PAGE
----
A large majority of still cameras that shoot raw images capture and store the image as Bayer pattern data, which is called a mosaiced image. In these cameras, each sensor element sees and saves information about one color only, typically red, green or blue. When the raw file is opened with the proper software, the missing two values for each pixel are interpolated from surrounding pixels. This results in a full RGB color value for each pixel.

Each digital camera sensor records the mosaiced data in a slightly different way. Differences include the basic color response of the sensor, as well as variations in the color mosaicing.

Other sensor types

There is at least one other method for encoding raw image data, and that is what is done by the Foveon chip, currently used in Sigma cameras. This sensor design uses multiple layers to record a red, green and blue value for each pixel, rather than the Bayer pattern method.

A JPEG preview

All modern cameras that shoot raw create a JPEG version of the image during the shooting, and place it inside the raw file itself. This is the image you see on the back of the camera. The JPEG is created using the settings that have been chosen in the camera. The camera will use any contrast, color balance or specialized “looks” when it creates the JPEG preview, but in most cases this has no effect at all on the raw information: it’s just one interpretation of the raw image data.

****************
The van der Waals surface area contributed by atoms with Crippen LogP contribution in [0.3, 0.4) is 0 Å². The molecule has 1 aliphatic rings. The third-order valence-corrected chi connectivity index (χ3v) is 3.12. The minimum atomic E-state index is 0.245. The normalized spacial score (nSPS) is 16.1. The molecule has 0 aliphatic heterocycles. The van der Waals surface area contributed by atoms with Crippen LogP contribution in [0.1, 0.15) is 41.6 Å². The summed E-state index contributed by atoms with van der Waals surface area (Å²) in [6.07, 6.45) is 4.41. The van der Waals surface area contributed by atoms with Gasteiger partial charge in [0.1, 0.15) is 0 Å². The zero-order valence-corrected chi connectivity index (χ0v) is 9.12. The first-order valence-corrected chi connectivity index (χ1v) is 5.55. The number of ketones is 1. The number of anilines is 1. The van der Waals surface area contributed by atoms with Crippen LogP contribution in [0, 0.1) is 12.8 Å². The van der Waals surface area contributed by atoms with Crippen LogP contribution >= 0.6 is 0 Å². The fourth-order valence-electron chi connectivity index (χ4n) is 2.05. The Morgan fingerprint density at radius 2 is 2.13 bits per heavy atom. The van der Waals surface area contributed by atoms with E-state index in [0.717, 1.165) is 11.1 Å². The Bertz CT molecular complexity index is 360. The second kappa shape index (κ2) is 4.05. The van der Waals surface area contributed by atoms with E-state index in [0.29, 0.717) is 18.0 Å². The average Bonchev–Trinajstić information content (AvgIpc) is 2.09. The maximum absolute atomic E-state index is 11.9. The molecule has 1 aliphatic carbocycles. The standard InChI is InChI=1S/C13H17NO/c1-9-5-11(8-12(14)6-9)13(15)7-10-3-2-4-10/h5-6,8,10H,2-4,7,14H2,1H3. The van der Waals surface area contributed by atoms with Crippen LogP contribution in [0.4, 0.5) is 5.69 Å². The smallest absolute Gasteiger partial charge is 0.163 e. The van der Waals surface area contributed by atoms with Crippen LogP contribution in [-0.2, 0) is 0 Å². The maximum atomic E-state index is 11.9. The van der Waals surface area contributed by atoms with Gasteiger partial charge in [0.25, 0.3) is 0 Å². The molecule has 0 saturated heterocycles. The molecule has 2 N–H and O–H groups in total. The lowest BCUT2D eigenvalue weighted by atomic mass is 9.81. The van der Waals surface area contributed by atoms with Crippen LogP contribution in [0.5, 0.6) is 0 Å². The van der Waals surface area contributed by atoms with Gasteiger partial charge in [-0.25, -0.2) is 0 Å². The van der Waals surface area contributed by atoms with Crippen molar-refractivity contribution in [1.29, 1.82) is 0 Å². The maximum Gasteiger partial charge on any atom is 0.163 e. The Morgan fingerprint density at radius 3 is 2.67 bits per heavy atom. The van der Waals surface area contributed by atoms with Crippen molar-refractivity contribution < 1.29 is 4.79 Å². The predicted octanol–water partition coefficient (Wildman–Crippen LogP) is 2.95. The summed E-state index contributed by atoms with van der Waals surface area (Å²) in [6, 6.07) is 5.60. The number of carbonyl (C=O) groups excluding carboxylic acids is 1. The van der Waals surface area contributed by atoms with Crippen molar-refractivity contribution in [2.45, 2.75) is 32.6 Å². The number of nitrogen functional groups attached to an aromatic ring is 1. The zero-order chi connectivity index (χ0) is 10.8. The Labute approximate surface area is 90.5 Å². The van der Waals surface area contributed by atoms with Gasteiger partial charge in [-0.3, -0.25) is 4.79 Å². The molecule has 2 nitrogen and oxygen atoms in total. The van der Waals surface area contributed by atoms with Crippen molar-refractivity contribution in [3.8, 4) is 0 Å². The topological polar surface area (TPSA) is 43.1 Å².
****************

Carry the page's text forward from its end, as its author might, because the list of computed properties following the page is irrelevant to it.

Note that when you see a histogram on the back of your camera, this is being created from the embedded JPEG, not the raw image data. This means that the histogram will not actually tell you whether you have really clipped highlights or crushed the blacks in the raw image.


There is also a bunch of metadata in a raw file. At minimum, raw files include the technical metadata that indicates how a raw file was encoded, so that software knows how to decode it. There will also be EXIF shooting data that indicates date created, shutter speed, aperture, lens, metering mode and more.

Many cameras allow you to assign some kind of creator information: at minimum, you can usually tag the file with the photographer’s name. Some newer cameras, such as the Nikon D4, allow a broad range of IPTC metadata to be assigned in-camera. In most cases, however, descriptive metadata, such as keywords, location and more are typically added in post-production.